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Big Dig contractors are admitting responsibility for leaks in its tunnels and for the collapse of ceiling panels that killed Milena Del Valle almost two years ago.
The admissions from Bechtel and Parsons Brinckerhoff are part of a $458 million settlement they, and some of the project's design consultants, have reached with state and federal authorities. Also as part of the agreement detailed yesterday, government prosecutors are dropping criminal charges and civil lawsuits.
WBUR's Fred Thys has more on the story.
TEXT OF STORY:
FRED THYS: At a press conference, the U.S. Attorney for Massachusetts, Michael Sullivan, said Bechtel allowed the I-93 tunnel to open knowing that there were problems with its walls.
MICHAEL SULLIVAN: Bechtel knew that some of the slurry walls in the tunnel were not built according to contract specifications.
THYS: John McDonald, the chairman of Bechtel/Parsons Brinckerhoff, the Big Dig management consultants, issued a statement saying "We take responsibility for our work." The company also provided background information in which it says that in most cases, the deviations from specifications in the building of the tunnel walls were slight.
Bechtel and Parsons Brinckerhoff also admit fault for allowing the wrong kind of epoxy to be used to hold up the ceiling panels in the I-90 Connector Tunnel. Some panels collapsed in July 2006, killing Milena Del Valle. Sullivan says investigators discovered that Bechtel knew that there were problems with the epoxy.
SULLIVAN: The investigation indicates that as early as 1992, an engineer with Bechtel had identified some concerns with regard to this type of epoxy being used in this type of suspended ceiling.
THYS: The project managers admit that when they first saw five epoxy anchor bolts coming out of the ceiling, they didn't conduct a proper investigation into the problem. The company statement says: "Above all, we deeply regret the tragic death of Milena Del Valle."
Under the agreement, which WBUR first reported on Tuesday, the federal government receives 23 million dollars, the state 434 million dollars. 414 million dollars will go into a trust fund for repairing the Big Dig. Secretary of Transportation Bernard Cohen says the money takes away the uncertainty that the state has had over how it was going to pay for the defects in the project.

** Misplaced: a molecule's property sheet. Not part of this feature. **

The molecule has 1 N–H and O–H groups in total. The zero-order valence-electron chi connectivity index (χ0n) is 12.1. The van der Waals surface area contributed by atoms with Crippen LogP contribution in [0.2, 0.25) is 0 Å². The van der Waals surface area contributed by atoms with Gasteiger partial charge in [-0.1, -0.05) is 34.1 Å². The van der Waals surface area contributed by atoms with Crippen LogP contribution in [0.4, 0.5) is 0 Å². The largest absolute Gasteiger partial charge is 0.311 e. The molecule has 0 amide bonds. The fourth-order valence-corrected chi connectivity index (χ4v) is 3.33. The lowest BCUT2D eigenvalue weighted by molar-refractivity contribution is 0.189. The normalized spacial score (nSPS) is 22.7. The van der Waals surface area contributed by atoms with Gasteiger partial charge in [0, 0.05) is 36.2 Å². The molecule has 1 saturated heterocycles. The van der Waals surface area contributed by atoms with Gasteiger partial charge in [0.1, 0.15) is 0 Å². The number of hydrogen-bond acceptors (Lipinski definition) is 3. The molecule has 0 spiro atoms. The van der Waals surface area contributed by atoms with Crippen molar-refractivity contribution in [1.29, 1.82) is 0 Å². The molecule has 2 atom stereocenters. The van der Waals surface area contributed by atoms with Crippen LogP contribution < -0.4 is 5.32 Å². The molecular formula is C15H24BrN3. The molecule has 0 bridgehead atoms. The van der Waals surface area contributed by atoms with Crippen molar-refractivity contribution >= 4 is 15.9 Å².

BERNARD COHEN: We know that we've got leaks that we need to plug. We know that we've got cracks in some of the concrete in some of the viaducts. We know we've got premature wearing in the roadway on the surface of the roadway.
THYS: Cohen says in the next year or two, those repairs will cost about 85 million dollars.
In exchange for the 458 million dollars, the companies get to keep bidding for state and federal contracts.
TOM HEALEY: The Commonwealth and the citizens of the Commonwealth have been snookered. It's that simple.
THYS: Wellesley Attorney Tom Healey sued Bechtel for a construction accident that injured a worker when the Big Dig was being built. He settled for an amount he's not allowed to disclose. He says it would be normal procedure for Bechtel to review the designs and the project, and to figure out what could go wrong and how much it would cost.
HEALEY: They would not simply have offered 400 million dollars without getting some estimate or idea of potential errors and potential future costs. They've capped their losses at 400 million dollars. If the slurry walls fail, we may be looking at a one- to two-billion-dollar failure.
THYS: Attorney-General Martha Coakley said that had she been able to convict Bechtel and Parsons Brinckerhoff for involuntary manslaughter in the death of Del Valle, the contractors would only have paid, at most, a thousand dollars.
MARTHA COAKLEY: The amount of money that has been paid and will be paid over the next several days and months as a means of punishment and restitution to the Commonwealth for the flaws in this system far outweigh what we could have accomplished certainly in a criminal indictment and perhaps even in a complicated and endless appeals in a civil matter.
THYS: The agreement allows state and federal prosecutors to go after the contractors should another catastrophic event occur.
COAKLEY: We are uh... keeping our fingers crossed that it will not.
THYS: But, Coakley said, there have been so many issues with this tunnel. For the next ten years, the state can collect up to 100 million dollars for each major new problem with the Big Dig.
For WBUR, I'm Fred Thys.
This program aired on January 24, 2008. The audio for this program is not available.
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